Saturday of the Fifth Week of Lent
Jeremiah, Chapter 26, verse 19
Did Hezekiah, king of Judah, and all Judah condemn him to death? Did he not FEAR the Lord and entreat the favor of the Lord, so that the Lord had a change of heart regarding the evil he had spoken against them? We, however, are about to do great evil against ourselves.”
Have you ever been around people who cannot handle the truth! Speaking the truth got Jeremiah in dire straits. Unmoving, the temple officials and elders trashed Jeremiah nonetheless they were too afraid to kill him.
At the beginning of Jehoiakim's reign, God tells Jeremiah to stand in the court of the temple and speak to all the people and cities of Judah. They're getting another chance to repent. Maybe they'll actually listen this time. If the people don't finally come to their senses, God's going to do the same thing to Jerusalem that he did to Shiloh up north: it'll be devastated, but the priests and prophets don't want to hear it, and they threaten to kill Jeremiah. The king's officials come to the temple, and the priests and prophets tell them about what Jeremiah had just prophesied. They think he should die for it. Jeremiah says that he's only saying what God has made him say. If they want to kill him they can go right ahead, but innocent blood will be on their hands. The officials and the people agree that Jeremiah shouldn't be put to death. Some of the elders point out that Micah prophesied about Jerusalem's destruction during Hezekiah's reign and Hezekiah didn't kill him. And besides, God changed his mind and actually didn't destroy Jerusalem that time. Maybe that'll happen again.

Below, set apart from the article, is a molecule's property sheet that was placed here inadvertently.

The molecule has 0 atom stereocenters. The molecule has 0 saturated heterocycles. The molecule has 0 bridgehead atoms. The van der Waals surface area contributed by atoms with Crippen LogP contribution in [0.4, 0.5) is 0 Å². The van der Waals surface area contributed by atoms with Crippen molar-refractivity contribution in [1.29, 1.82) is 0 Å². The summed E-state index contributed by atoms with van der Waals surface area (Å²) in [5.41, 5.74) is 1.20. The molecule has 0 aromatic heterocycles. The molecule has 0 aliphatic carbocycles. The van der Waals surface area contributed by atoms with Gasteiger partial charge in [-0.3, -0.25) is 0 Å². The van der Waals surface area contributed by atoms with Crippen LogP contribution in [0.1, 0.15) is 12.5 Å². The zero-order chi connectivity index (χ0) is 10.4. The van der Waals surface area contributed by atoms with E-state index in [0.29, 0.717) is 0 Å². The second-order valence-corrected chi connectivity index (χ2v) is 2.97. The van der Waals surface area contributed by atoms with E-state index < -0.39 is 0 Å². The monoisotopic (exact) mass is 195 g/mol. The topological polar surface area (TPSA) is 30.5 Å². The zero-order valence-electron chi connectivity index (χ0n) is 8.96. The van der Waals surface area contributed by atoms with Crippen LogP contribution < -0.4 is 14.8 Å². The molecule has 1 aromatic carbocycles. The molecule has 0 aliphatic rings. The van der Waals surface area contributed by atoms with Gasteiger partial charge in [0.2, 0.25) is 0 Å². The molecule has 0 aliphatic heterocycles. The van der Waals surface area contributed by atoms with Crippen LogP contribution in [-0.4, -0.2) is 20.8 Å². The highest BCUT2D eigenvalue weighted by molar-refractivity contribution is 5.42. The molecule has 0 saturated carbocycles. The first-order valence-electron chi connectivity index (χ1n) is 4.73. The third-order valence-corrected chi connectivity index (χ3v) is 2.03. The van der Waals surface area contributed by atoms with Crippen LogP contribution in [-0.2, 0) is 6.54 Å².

Saturday of the Fifth Week of Lent
Prayer. MAY Thy right hand defend Thy suppliant people, we beseech Thee, O Lord, and worthily instruct them, being purified in Thy sight, that by present consolation it may profit for future good things.
EPISTLE. Jer. xviii. 18-23.
In those days the impious Jews said: Come, and let us invent devices against Jeremias: for the law shall not perish from the priest, nor counsel from the wise, nor the word from the prophet: come, and let us strike him with the tongue, and let us give no heed to all his words. Give heed to me, O Lord, and hear the voice of my adversaries. Shall evil be rendered for good, because they have digged a pit for my soul?
Remember that I have stood in Thy sight, to speak good for them, and to turn away Thy indignation from them. Therefore, deliver up their children to famine, and bring them into the hands of the sword: let their wives be bereaved of children, and widows: and let the husbands be slain by death: let their young men be stabbed with the sword in battle. Let a cry be heard out of their houses: for Thou shalt bring the robber upon them suddenly: because they have digged a pit to take me, and have hid snares for my feet. But Thou, O Lord, knowest all their counsel against me unto death: forgive not their iniquity, and let not their sin be blotted out from Thy sight: let them be overthrown before Thy eyes; in the time of Thy wrath do Thou destroy them, O Lord our God.
GOSPEL. John xii. 10-36.